How to Make a White Sauce

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This basic white sauce is the building block of great recipes like homemade mac and cheese or lasagna. It comes together quickly and easily on the stove.

How to Make a White Sauce

I first learned to cook out of my mom’s yellow Pillsbury cookbook. It was written in 1971, back in the days when home economics was still taught in schools and when branded cookbooks listed real ingredients like 1 cup flour instead 1 6-ounce package Mary Mary’s baking mix.

Nowadays many cookbooks offer you recipes that are simply open this can, shake in this mix, stir and done. While the convenience is nice, the ingredients not so much.

I am the first to say that I love the Cheesy Potatoes that my Gramma and grandmas everywhere made with canned cream soup. “Church potatoes” were always one of my favorite things at family reunions.

But, I’ve found how to make it myself — from scratch — without all the preservatives and junk. The secret is in the sauce — the white sauce.

How to Make a White Sauce

That’s really all that canned cream soup is — a white sauce enhanced with chicken broth, chopped celery, sautéed mushrooms, or whatever other flavor you want to “cream”. I use a basic white sauce in a number of recipes:

To make a white sauce is to conquer a really simple culinary technique that has all kinds of potential. You can flavor it any way you like (parmesan, spices, herbs, cheese, sauteed vegetables, chicken broth for some of the milk) to recreate any creamy sauce you desire.

I use this basic white sauce as the base to my macaroni and cheese recipes, as a white sauce for pizza or lasagna, as the gravy for pot pie, or the luscious Bechamel layer in a Croque Monsieur. Mmmmmm. Good stuff!

(Bechamel is the French name for our white sauce)

How to Make a White Sauce

The process is super simple. Melt butter in a pan. Add flour and whisk until bubbly and fragrant. Whisk in milk or milk/broth until smooth and creamy. Simmer until your desired thickness. Yum!

One batch of this sauce, seasoned with salt and pepper and any of the options mentioned above can replace a can of creamed soup in your recipes.

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About Jessica Fisher

I believe great meals don't have to be complicated or expensive. There's a better way, and it won't take all afternoon.

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  1. Lauren says

    If you want to make it chicken flavor, do you just add more flour since the chicken broth will thin it out? FYI: I don’t kike to use chicken bouillon–it has too many questionable ingredients.

    • No, I’d sub chicken broth for half the milk. And yes, I agree. 🙂

      • Lauren says

        Thanks Jessica! I have been reading (and enjoying) your blog for a couple of years now–lurking actually. This was the first time I commented. Thanks!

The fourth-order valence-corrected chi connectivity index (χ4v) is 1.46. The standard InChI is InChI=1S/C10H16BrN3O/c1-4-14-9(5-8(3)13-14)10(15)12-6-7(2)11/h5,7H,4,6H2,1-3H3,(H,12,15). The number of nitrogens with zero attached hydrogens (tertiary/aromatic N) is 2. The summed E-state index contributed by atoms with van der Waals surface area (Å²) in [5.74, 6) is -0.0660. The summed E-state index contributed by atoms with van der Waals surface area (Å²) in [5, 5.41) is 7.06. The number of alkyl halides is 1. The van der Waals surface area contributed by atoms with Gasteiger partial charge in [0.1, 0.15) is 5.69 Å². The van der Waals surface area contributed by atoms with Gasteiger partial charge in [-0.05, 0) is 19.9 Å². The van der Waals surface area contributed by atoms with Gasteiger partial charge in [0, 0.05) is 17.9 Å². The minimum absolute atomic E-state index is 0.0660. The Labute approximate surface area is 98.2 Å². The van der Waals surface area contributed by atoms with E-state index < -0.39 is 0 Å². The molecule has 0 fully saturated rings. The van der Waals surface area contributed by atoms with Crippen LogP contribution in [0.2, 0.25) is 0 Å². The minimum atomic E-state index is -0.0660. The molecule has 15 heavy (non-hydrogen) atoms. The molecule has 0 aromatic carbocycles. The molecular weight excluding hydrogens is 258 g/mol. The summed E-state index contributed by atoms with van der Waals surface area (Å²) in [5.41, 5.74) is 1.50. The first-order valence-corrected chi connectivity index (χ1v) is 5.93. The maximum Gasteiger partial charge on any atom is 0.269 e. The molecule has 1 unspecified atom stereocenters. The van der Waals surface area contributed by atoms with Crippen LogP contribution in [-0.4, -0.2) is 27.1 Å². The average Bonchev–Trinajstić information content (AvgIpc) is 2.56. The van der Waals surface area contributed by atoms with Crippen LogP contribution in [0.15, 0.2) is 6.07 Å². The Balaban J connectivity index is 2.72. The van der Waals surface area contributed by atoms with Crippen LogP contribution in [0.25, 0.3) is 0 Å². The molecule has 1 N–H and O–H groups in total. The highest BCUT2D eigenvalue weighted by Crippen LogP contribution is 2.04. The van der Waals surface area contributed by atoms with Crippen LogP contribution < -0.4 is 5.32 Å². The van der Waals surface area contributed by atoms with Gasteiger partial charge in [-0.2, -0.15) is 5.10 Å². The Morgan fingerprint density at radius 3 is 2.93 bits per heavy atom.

2. Cheri A says

    And for those that need to stay away from gluten, cornstarch or your favorite gluten-free blend works well too. I often make this with chicken broth only also.

  3. Allie Z says

    I’ll admit, I haven’t had flour in my kitchen in at least 2 years. Sad! But our work around for GF white sauce comes from a sneaky white sweet potato. It seriously works!

    I use the microplaner to get a fine grind. I let the butter and 1/2 potato melt together for several minutes, whisk in 1/2 the liquid and simmer for 5 minutes or until thick. Then I thin out the sauce and viola! GF white sauce. I usually season with Organic chicken bullion, onion powder, and mustard powder. YUM!!

    • Rhonda says

      Thanks Allie. My daughter is celiac. I am excited to try this out!!

  4. Ashley says

    I’m new to your website. I found it when searching for how to use up a gallon of milk. Can you freeze this? I have a gallon of milk that expired yesterday and I don’t want to waste it.

    • Hi Ashley! Welcome! First, expiration dates are not “the law”. Like for reals, the only product that is bound to give a hard and fast expiration date is for baby formula. You can read more about that here on the USDA’s website. Basically, it’s a guideline. If your milk doesn’t smell bad, you’re good to continue using it as you regularly would.

      That said, the producer is giving you a “guesstimate” as to when it will taste best. You can absolutely make the white sauce or any of my “Cream of Soups” and freeze those. I recommend packaging them in 2-cup portions so that you can use them like you would a can of creamed soup. The texture looks a little clumpy upon thawing, but whisking it as you warm it should eliminate that. If using it in a casserole it won’t even matter.

      For freezing, be sure to chill the containers in the fridge before putting them in the freezer. That will prevent ice crystals and freezer burn from forming. Hope that helps!

  5. Alice E says

    Just a note to say that you can omit the butter if fat is a problem, like it is for me. Just whisk/stir the flour into part of the milk until there are not lumps and then cook it ’til done. It doesn’t taste quite as rich, but it does work. You can also use the slurry method to thicken soups, etc. That is what this is, a slurry of the liquid and flour or other thickener. The secret, I think is to not use much liquid. You want something about like pancake batter, I think for the easiest mixing of the slurry without lumps.

    Also, you can vary the flour to liquid ratio to control the thickness of the sauce.

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